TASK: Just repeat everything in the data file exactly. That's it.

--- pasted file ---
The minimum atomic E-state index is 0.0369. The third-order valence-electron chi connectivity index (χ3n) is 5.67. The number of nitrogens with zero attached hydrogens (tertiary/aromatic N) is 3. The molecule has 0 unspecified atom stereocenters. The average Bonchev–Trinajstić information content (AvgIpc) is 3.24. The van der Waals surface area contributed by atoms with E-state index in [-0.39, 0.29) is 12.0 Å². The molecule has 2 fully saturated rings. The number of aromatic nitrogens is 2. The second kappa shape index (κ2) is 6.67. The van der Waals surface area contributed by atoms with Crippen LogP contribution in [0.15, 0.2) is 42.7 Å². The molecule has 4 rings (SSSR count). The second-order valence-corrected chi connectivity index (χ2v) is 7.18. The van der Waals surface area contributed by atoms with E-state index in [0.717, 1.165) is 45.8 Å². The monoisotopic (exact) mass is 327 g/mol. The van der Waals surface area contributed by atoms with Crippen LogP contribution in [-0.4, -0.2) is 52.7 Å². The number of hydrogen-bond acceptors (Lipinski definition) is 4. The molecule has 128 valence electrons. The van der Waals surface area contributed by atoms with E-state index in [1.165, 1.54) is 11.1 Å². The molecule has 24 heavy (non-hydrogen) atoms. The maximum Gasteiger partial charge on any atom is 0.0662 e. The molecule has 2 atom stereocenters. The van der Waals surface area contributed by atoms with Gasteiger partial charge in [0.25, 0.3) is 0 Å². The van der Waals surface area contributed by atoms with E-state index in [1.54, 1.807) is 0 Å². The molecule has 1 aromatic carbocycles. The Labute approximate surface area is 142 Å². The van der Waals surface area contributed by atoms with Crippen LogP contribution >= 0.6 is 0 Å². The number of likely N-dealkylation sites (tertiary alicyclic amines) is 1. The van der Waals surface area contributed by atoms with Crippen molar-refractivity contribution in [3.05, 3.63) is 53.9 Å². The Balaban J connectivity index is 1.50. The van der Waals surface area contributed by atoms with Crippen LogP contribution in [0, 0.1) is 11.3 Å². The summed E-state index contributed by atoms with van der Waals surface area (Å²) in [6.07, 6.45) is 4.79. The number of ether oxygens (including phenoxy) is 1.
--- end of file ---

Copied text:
The minimum atomic E-state index is 0.0369. The third-order valence-electron chi connectivity index (χ3n) is 5.67. The number of nitrogens with zero attached hydrogens (tertiary/aromatic N) is 3. The molecule has 0 unspecified atom stereocenters. The average Bonchev–Trinajstić information content (AvgIpc) is 3.24. The van der Waals surface area contributed by atoms with E-state index in [-0.39, 0.29) is 12.0 Å². The molecule has 2 fully saturated rings. The number of aromatic nitrogens is 2. The second kappa shape index (κ2) is 6.67. The van der Waals surface area contributed by atoms with Crippen LogP contribution in [0.15, 0.2) is 42.7 Å². The molecule has 4 rings (SSSR count). The second-order valence-corrected chi connectivity index (χ2v) is 7.18. The van der Waals surface area contributed by atoms with E-state index in [0.717, 1.165) is 45.8 Å². The monoisotopic (exact) mass is 327 g/mol. The van der Waals surface area contributed by atoms with Crippen LogP contribution in [-0.4, -0.2) is 52.7 Å². The number of hydrogen-bond acceptors (Lipinski definition) is 4. The molecule has 128 valence electrons. The van der Waals surface area contributed by atoms with E-state index in [1.165, 1.54) is 11.1 Å². The molecule has 24 heavy (non-hydrogen) atoms. The maximum Gasteiger partial charge on any atom is 0.0662 e. The molecule has 2 atom stereocenters. The van der Waals surface area contributed by atoms with Gasteiger partial charge in [0.25, 0.3) is 0 Å². The van der Waals surface area contributed by atoms with E-state index in [1.54, 1.807) is 0 Å². The molecule has 1 aromatic carbocycles. The Labute approximate surface area is 142 Å². The van der Waals surface area contributed by atoms with Crippen LogP contribution >= 0.6 is 0 Å². The number of likely N-dealkylation sites (tertiary alicyclic amines) is 1. The van der Waals surface area contributed by atoms with Crippen molar-refractivity contribution in [3.05, 3.63) is 53.9 Å². The Balaban J connectivity index is 1.50. The van der Waals surface area contributed by atoms with Crippen LogP contribution in [0, 0.1) is 11.3 Å². The summed E-state index contributed by atoms with van der Waals surface area (Å²) in [6.07, 6.45) is 4.79. The number of ether oxygens (including phenoxy) is 1.